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A Journey Of Adaptation Essay

1125 words - 5 pages

A great philosopher once said that the true measure of intelligence is the ability to change. When looking in context of great epics such as the Odyssey and the Iliad, one understands that it takes great effort to adapt these stories into relatable concepts that the common person can understand in today's society. Through symbolism and characterization, Dereck Walcott and the director of “O, Brother Where Art Thou?” Joel Coen, successfully adapts elements of plot structure, and conflict found in the famous Homeric epic, The Odyssey.
In the exposition of The Odyssey Homer begins the epic poem by invoking the Muse, asking for insight as the narrator begins to tell the story of the lost ...view middle of the document...

Both Odysseus and Ulysses value vanity as an aspect that is a necessity to defining themselves. This ideal of vanity prevents the success of both characters; Odysseus’s vanity is displayed when he yells his name and home to the Cyclops because he couldn’t live with the Cyclops not knowing who had slayed him. Likewise, Ulysses’ vanity is demonstrated as he applies pomade upon his hair throughout the entire length of the film knowing that the dogs are able to track the three friends easily. Nevertheless, multiple parallels can also be drawn between many other characters in the story and in the production. For example, a direct parallel can be drawn between Penny, the wife of Ulysses, and Penelope, the wife of the infamous Odysseus. In the movie when Ulysses finally reunites with his wife, he finds that is wife is being courted by multiple suitors just as in the Homeric tale the Odyssey. However, it does not stop there, upon being reunited with his wife, Ulysses finds out that his daughters believes he is dead just as when Telemachus believed he father had died during the Trojan War. Furthermore, the Polyphemus the Cyclops is paralleled through the characterization of Big Dan Teague. In the book, Polyphemus has his eye put out by Odysseus with a burning log. This is paralleled in the movie when Big Dan is nearly blinded by the sharpened stake of a Confederate flag. Lastly, when looking in the context of characterization one more parallel can be made between both stories. In the production of the movie, Coen explicitly depicts the sirens found in the story. As Ulysses and his comrades are making their way to their destination, three women are portrayed as the sirens that also distracted Odysseus from his journey back to Ithaca.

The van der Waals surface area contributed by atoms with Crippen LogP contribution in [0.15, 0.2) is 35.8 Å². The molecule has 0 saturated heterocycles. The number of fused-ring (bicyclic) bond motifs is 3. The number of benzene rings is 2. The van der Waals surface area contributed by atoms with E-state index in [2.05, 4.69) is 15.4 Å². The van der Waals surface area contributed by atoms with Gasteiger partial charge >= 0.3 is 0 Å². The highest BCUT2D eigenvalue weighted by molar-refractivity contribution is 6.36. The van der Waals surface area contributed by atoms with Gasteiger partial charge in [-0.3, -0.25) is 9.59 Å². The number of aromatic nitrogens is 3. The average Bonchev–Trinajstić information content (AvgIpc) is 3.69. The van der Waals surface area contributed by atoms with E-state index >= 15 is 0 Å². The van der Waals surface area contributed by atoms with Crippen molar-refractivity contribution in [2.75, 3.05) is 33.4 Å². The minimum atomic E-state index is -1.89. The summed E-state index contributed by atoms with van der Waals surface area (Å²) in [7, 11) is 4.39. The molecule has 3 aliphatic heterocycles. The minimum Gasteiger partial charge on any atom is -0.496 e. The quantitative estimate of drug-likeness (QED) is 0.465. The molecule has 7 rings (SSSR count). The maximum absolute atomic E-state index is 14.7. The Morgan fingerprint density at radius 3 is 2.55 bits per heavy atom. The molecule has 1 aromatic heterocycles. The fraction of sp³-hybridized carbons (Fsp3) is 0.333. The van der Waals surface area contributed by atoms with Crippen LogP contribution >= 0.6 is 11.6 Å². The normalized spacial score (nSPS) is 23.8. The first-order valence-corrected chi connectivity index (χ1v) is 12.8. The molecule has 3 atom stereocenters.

There are overarching similarities between Omeros and The Iliad that establishes between the two literary pieces an interconnected relationship. Within the Iliad, the reader observes an inherent battle between the Greeks, the Trojans, and the Gods within, and in Omeros the reader observes the battles between the Indigenous peoples, the Europeans and the Afro-Caribbean people of St. Lucia. Walcott uses this model to establish a common thread between both of the stories presented above. He does this first by using the characterization of Helen and Achille. In both stories, Achille makes a sacrifice of some monetary gain to...

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